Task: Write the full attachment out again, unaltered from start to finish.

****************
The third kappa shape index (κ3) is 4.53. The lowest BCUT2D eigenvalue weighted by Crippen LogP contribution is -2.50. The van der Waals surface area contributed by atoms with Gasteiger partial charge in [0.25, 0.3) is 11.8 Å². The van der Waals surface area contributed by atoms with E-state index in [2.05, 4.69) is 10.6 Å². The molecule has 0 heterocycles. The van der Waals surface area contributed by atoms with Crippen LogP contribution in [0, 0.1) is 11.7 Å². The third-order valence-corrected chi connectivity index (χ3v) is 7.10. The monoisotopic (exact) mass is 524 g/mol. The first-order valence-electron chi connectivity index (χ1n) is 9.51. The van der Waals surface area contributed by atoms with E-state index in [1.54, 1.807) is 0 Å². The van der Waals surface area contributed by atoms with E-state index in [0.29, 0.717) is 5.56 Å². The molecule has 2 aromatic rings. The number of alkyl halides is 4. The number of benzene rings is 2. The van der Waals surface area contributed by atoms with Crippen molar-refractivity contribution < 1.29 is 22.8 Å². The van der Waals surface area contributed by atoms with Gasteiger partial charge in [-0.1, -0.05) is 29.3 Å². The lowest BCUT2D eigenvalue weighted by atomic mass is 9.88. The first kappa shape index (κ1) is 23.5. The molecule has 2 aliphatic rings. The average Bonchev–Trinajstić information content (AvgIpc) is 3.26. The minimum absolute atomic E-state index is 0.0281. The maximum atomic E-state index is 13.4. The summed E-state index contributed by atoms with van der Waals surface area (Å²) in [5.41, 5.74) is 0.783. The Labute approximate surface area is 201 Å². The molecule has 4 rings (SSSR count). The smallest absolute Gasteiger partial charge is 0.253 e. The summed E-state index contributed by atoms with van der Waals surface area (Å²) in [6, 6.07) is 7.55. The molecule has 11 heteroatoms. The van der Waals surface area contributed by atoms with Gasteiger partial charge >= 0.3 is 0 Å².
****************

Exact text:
The third kappa shape index (κ3) is 4.53. The lowest BCUT2D eigenvalue weighted by Crippen LogP contribution is -2.50. The van der Waals surface area contributed by atoms with Gasteiger partial charge in [0.25, 0.3) is 11.8 Å². The van der Waals surface area contributed by atoms with E-state index in [2.05, 4.69) is 10.6 Å². The molecule has 0 heterocycles. The van der Waals surface area contributed by atoms with Crippen LogP contribution in [0, 0.1) is 11.7 Å². The third-order valence-corrected chi connectivity index (χ3v) is 7.10. The monoisotopic (exact) mass is 524 g/mol. The first-order valence-electron chi connectivity index (χ1n) is 9.51. The van der Waals surface area contributed by atoms with E-state index in [1.54, 1.807) is 0 Å². The van der Waals surface area contributed by atoms with E-state index in [0.29, 0.717) is 5.56 Å². The molecule has 2 aromatic rings. The number of alkyl halides is 4. The number of benzene rings is 2. The van der Waals surface area contributed by atoms with Crippen molar-refractivity contribution < 1.29 is 22.8 Å². The van der Waals surface area contributed by atoms with Gasteiger partial charge in [-0.1, -0.05) is 29.3 Å². The lowest BCUT2D eigenvalue weighted by atomic mass is 9.88. The first kappa shape index (κ1) is 23.5. The molecule has 2 aliphatic rings. The average Bonchev–Trinajstić information content (AvgIpc) is 3.26. The minimum absolute atomic E-state index is 0.0281. The maximum atomic E-state index is 13.4. The summed E-state index contributed by atoms with van der Waals surface area (Å²) in [5.41, 5.74) is 0.783. The Labute approximate surface area is 201 Å². The molecule has 4 rings (SSSR count). The smallest absolute Gasteiger partial charge is 0.253 e. The summed E-state index contributed by atoms with van der Waals surface area (Å²) in [6, 6.07) is 7.55. The molecule has 11 heteroatoms. The van der Waals surface area contributed by atoms with Gasteiger partial charge >= 0.3 is 0 Å².